Based on the evidence base, demand for housing in Harlow is likely to increase in response to buyers being pushed out of London. This is a general trend in towns close to London, but the existence of employment opportunities associated with Public Health England and Enterprise Zone status have significant potential to establish greater momentum in Harlow. Other positive drivers for growth include the Town's strategic role in the LSCC and investment in sustainable transport modes and an integrated cycle network.

Significant housing growth will be required to support the level of forecast population growth (19.6% increase by 2032). The SHMA identified need for 7,409 new homes in the next 20 years with demand mostly for 2 and 3 bedrooms.

The award-winning Newhall development at Harlow offers an innovative approach to accommodating new homes and future developments should take a cue from its form, density, scale and layout.

Forecasting year


2021

2026

2031

2033

Comparison goods floorspacecapacity (sq. mnet)

4,900

17,200

31,600

37,900

Conveniencegoods floorspace capacity (sq. mnet)

1,600

2,900

4,200

4,700

Existing retail floorspace: 82,000 sq. m net

Forecast Retail Capacity - Medium Housing Growth / 'Baseline' Scenario (figures are cumulative)

Source: Retail Needs Study, GVA.


The Town Centre is not understood to be an established office market due to size, quality of existing stock and high vacancy rates.

However, significant growth opportunities exist within the Enterprise Zone for new office space with a focus on Med Tech, Life Science and ICT sectors alongside SME manufacturing space and the emergence of a national science base for Public Health England.

The encouragement of conversion of office to residential within the Town Centre maybe undermining good quality growth and impacting upon the amount of employment space needed to help meet wider economic needs associated with the new homes proposed for the District.

Residential growth and employment generation are expected to go hand-in-hand with a growth in future Town Centre consumer demand for Harlow Town Centre.

The table below illustrates the forecast level of retail capacity over the plan period.

Harlow Town Centre will be impacted if a strategic decision to relocate Princess

Alexandra Hospital (PAH) from its current site is taken. In planning for future population

growth and increasing demand, PAH is working with partners exploring relocation options as well as redevelopment on the existing site. The hospital is the largest employer in the district and serves an extended population of up to 500,000; relocation away from the existing site is likely to impact the town centre and daily footfall.

The existing site has been identified for c650 new homes, which will support the town centre. The loss of c2,500 jobs close to the town centre will be a strategic issue for the town and the AAP will consider how some of these jobs may be reprovided.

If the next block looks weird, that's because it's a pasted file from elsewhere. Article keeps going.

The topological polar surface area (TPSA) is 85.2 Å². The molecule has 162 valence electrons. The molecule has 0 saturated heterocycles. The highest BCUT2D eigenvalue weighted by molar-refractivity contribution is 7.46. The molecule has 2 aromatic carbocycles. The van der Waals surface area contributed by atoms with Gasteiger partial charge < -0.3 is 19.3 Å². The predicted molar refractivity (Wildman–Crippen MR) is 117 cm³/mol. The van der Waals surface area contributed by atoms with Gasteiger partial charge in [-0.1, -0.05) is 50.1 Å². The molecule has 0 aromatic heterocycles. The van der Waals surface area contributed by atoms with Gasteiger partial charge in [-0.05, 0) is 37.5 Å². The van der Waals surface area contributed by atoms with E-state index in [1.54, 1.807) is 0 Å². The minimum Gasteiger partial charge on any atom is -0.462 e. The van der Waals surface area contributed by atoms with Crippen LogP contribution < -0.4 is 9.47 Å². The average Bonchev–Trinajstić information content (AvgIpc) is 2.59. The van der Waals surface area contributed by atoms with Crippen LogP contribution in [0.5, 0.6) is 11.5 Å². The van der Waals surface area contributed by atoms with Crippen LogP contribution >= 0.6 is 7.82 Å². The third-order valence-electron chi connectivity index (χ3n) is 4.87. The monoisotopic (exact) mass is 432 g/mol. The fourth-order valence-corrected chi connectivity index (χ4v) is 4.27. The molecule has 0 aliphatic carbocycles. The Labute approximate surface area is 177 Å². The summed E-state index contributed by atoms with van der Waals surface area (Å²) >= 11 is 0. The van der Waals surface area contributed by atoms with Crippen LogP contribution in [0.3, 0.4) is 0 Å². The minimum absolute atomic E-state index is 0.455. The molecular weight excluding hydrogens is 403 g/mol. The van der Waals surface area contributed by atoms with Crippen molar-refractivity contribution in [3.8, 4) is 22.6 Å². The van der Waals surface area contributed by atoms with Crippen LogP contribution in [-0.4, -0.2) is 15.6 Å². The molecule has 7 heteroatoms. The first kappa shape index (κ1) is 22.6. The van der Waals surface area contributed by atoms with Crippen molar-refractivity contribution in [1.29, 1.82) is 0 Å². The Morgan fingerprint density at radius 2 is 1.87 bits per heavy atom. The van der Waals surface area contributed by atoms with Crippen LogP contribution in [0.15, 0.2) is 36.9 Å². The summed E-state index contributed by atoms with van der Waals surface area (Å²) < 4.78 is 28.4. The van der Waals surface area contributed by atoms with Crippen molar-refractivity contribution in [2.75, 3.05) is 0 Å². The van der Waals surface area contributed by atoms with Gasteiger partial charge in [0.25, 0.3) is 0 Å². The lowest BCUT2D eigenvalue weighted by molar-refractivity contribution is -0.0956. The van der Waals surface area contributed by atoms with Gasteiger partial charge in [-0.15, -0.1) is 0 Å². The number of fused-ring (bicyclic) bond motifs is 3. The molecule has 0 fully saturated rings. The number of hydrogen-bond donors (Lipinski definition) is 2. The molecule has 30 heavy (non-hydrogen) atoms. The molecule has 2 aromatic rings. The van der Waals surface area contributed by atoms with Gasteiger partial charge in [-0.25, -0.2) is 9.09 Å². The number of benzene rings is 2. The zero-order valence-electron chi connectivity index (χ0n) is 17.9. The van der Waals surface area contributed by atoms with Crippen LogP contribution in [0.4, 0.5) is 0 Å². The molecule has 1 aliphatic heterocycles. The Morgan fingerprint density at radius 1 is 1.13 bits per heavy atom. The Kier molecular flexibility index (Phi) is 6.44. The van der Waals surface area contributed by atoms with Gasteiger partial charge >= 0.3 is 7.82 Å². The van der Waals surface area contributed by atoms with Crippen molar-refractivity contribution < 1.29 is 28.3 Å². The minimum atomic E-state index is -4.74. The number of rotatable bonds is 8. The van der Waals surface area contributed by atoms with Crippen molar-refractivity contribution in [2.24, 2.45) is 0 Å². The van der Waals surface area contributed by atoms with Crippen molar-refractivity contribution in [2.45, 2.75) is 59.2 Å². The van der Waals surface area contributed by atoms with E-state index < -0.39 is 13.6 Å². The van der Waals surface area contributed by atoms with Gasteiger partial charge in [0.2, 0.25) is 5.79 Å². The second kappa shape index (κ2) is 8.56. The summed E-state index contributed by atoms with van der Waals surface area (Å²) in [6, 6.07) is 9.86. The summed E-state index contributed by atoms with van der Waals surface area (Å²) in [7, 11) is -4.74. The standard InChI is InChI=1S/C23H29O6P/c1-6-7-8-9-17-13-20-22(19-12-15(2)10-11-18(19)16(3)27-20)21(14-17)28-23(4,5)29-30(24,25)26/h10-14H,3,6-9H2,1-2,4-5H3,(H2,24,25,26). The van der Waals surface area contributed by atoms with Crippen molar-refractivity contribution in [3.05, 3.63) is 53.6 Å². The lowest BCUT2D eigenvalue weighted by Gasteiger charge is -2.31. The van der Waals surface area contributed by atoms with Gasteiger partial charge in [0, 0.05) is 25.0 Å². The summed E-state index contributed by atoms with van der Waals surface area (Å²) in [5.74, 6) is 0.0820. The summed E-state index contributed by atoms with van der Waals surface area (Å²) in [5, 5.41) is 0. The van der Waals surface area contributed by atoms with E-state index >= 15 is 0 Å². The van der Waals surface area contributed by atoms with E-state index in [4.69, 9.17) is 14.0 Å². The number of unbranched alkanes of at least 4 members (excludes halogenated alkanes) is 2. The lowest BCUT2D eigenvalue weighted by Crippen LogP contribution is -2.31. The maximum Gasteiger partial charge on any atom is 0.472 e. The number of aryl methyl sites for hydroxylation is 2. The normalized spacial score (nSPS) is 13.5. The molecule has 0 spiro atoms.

Growth context showing the number of new homes coming forward in the Plan period within the Housing Market area (Harlow District Council, Epping Forest District Council and East Herts District Council)

HARLOW TOWN CENTRE AREA ACTION PLAN Issues and Options Report CONSULTATION FINAL June 2018


AAP boundary

The adjacent drawing illustrates the Town Centre boundary and the AAP boundary. The previous iteration of the Town Centre boundary is shown as a dashed line, which is drawn more tightly to the roads which form an edge to the core Town Centre area.

Harlow Town Centre and its environs have changed over the years and the Town Centre boundary has been amended to reflect and align to the natural boundary that exists today but also to take account of potential changes in the future. The new boundary incorporates the contemporary pattern of commercial, civic, leisure and educational uses and recognises sites of future change that are likely to have significant impact on the town centre. There is recognition that Princess Alexandra Hospital has an impact on the Town Centre, however with discussions ongoing regarding the future of the existing site (adjacent to Harlow Town Centre) it has not been included in the AAP boundary. The new areas incorporated within the updated boundary include:

  • Harlow College campus, which is an important education site incorporating Harlow College, Harlow Advanced Manufacturing and Engineering Centre and BMAT STEM Academy which is a major trip generator for the town centre
  • Harlow Leisurezone, which is both a very popular leisure centre in the town and serves as a town centre car park for many visitors
  • Sainsburys to the north of the town centre, which could have a stronger relationship with the centre and could come forward for redevelopment in the Local Plan period, up to 2033.
  • The Clarion Housing site which has recently been demolished, has planning permission for residential development and likely to progress within the Plan period.

This expansion is significant as has a number of potential benefits from a planning policy perspective:

  • The wider boundary encourages greater emphasis on the potential regeneration opportunities of sites beyond the immediate core Town Centre. By including them within the boundary, there is potential to encourage a more joined up approach which is integrated with the broader direction of travel for the Town Centre as a whole.
  • The AAP is likely to include a number of integrated proposals for improvements to the roads such as Fourth Avenue and Velizy Avenue which form a collar around the Town Centre. The wider boundary might assist in achieving a comprehensive context for movement and public realm projects which could assist from a delivery perspective.

Town Centre and Area Action Plan boundary